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M/S "Jacob Jebsen"

- China Trader from Aabenraa, Denmark -






Following pictures are all submitted by Karl Jensen, - Australia -, who as a child had the privilege to sail with typical China traders like the "Jacob Jebsen" - - -
 
 


M/S "Jacob Jebsen"
- Rhederi M. Jebsen, Aabenraa, Denmark -
- the photo is most likely taken in Hong Kong during the sixties/seventies -
 
 


M/S "Jacob Jebsen"
- Rhederi M. Jebsen, Aabenraa, Denmark -
- "Jacob Jebsen" loading in Bangkok -
 
 
 


M/S "Jacob Jebsen"
- Rhederi M. Jebsen, Aabenraa, Denmark -
- "Jacob Jebsen" loading in Bangkok -
 
 
 


M/S "Jacob Jebsen"
- Rhederi M. Jebsen, Aabenraa, Denmark -
- "Jacob Jebsen" loading in Bangkok -
 
 
 


M/S "Jacob Jebsen"
- Rhederi M. Jebsen, Aabenraa, Denmark -
- "Jacob Jebsen" loading in Bangkok -
 
 
 


M/S "Jacob Jebsen"
- life boat drill -
 
 


M/S "Jacob Jebsen"
Entering a tropical storm in the South China Sea bound for Hong Kong, - loaded with cattle.
Photographed in 1967 - 1968
 
 


M/S "Jacob Jebsen"
- loading cattle in Bangkok -
(Submitted by Karl Jensen, Australia)
 
 


M/S "Jacob Jebsen"
Loaded with cattle for Hong Kong.
Photographed in the South China Sea, 1967 - 1968.
(Submitted by Karl Jensen, Australia)
 
 


M/S "Jacob Jebsen"
Crew relaxing on cargo hatch No. 2
(Submitted by Karl Jensen, Australia)
 
 


M/S "Jacob Jebsen"

Engineers, - Jens Jensen to the left and Kurt to the right -, just finished their duty in the engine room, and now enjoying a well deserved cold "San Miguel" beer - - - -
Photographed in 1967)
(Submitted by Karl Jensen, Australia)





Above situation might require some explanation - - - -
It might be difficult to understand for "land-lubbers", but this is actually one of the very best situations you could have as a sailor in those days - - -
You have to imagine, that those two guys you see on the picture, have just emerged to the real world from a nightmare of unbearable heat, bad air and a noise level so strong, that had it been a business ashore, it would have been closed down on the spot by the proper authorities - - -
The relief and joy you feel after emerging from the engine room to real fresh, cool and clean air after several long, hard, hot and noisy hours in such a hostile environment, cannot be described - - - -
You simply HAVE to try it yourself in order to fully understand how it feels to be free for a while, and be able to breathe clean ocean air, - which by the way is much better than any other air you can breathe -, and then just sit there and sip an ice cold "San Mig" , while your body cools down and relaxes, and you are just watching the ocean and the sky, - in good company -, and in complete harmony with the universe, while the ship gently, gently rolls over the ocean - - - -
This is a feelig that cannot be properly described, - but only experienced - - -
 
 




M/S "Jacob Jebsen"
The engine top
(Submitted by Karl Jensen)
 
 
 


M/S "Jacob Jebsen"
The "tunnel".
This is the long tunnel that houses the propeller shaft from the main engine to the propeller.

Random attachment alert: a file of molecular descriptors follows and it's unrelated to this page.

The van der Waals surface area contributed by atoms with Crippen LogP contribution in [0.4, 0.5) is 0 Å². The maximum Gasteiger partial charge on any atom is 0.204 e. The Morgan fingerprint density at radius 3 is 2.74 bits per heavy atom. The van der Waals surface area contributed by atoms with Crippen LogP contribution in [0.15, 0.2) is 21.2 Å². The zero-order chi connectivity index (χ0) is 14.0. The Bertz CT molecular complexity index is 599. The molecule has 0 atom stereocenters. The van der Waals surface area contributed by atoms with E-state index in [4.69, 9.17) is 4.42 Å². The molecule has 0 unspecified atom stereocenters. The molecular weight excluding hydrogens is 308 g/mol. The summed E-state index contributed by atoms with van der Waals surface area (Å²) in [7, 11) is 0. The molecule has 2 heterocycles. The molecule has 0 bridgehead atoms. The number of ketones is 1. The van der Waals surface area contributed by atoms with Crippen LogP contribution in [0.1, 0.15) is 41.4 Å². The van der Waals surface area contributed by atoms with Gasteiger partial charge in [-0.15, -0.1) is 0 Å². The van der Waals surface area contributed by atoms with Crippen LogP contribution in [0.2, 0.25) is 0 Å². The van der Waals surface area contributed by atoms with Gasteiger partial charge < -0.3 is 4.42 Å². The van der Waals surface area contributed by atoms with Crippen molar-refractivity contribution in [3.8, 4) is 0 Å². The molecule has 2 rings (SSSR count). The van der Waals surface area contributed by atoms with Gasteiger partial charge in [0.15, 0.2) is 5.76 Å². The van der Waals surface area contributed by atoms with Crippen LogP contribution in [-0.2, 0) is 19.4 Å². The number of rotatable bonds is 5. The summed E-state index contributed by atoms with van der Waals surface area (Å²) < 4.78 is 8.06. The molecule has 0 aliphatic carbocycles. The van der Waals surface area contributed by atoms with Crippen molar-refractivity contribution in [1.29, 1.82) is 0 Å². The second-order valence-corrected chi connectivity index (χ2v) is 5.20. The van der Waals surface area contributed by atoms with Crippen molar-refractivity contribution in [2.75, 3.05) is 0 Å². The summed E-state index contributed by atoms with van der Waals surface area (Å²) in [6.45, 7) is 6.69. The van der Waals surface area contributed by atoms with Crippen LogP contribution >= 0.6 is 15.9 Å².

(Submitted by Karl Jensen, Australia)

Although those "tunnels" usually were quite restricted in size, they did in fact take up quite a lot of cargo space in the aft cargo holds.
The long bulge created by this "tunnel" , - right along the bottom of the lower cargo holds -, also made stovage more complicated in those holds.
For the shipowner it was therefore a great step forward, when they started to built ships with the engine rooms aft, saving this long tunnel, and also at the same time saving the midship section for cargo, instead of using this large, precious section for the engine room - - -
But for us old sailors, - it was a disaster - - -
The old ships with a nice and spacious engine room midships were much better than those narrow and small engine rooms you see nowadays where everything has to be stuffed into a place as small as possible and as far aft as possible - - -
 
 


M/S "Jacob Jebsen"
The bridge
- take note of the real wood panels covering the bulkheads -
Photographed about 1967 - 1968
(Submitted by Karl Jensen, Australia)
 
 


M/S "Jacob Jebsen"
A relaxing time in the Master's day room before Christmas dinner
- again, - take note of the genuine wooden bulkhead panels, -no plastic here -
Photographed about 1967 - 1968.
(Submitted by Karl Jensen , Australia)
 
 


M/S "Jacob Jebsen"
Photographed, - possibly in Bangkok -, on April 11th.1966.)
(Submitted by Karl Jensen , Australia)
 
 
 


M/S "Jacob Jebsen"
The engine top.
Photographed, - possibly in Bangkok -, on April 11th.1966.)
(Submitted by Karl Jensen , Australia)
 
 
 


M/S "Jacob Jebsen"
Chinese crew relaxing on the poop.
Photographed, - possibly in Bangkok -, on April 11th.1966.)
(Submitted by Karl Jensen , Australia)
 
 
 


M/S "Jacob Jebsen"
Main engine view.
Photographed, - possibly in Bangkok -, on April 11th.1966.)
(Submitted by Karl Jensen , Australia)
 
 
 


M/S "Jacob Jebsen"
A look into the workshop.
Photographed, - possibly in Bangkok -, on April 11th.1966.)
(Submitted by Karl Jensen , Australia)
 
 
 


M/S "Jacob Jebsen"
The main engine maneuever stand.
The red wheel with the two handles are for starting/stopping and controlling the rpm of the main engine.
Photographed, - possibly in Bangkok -, on April 11th.1966.)
(Submitted by Karl Jensen , Australia)
 
 


"Jacob Jebsen" - two Captains
To the right, - well known Jebsen Captain, - Georg Rhod Hansen -,together with his father,- Captain Jens Hansen.
(Most likely photographed sometimes in the fifties.)
(Photo submitted by Frans Josef Meyer)
 

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Initiated:  Dec.27.2006
Updated:  Jan.04.2007     June 01.2009, July 14.2007, July 19.2007, July 20.2007, July 21.2007, May 07.2009,  March 16. 2012.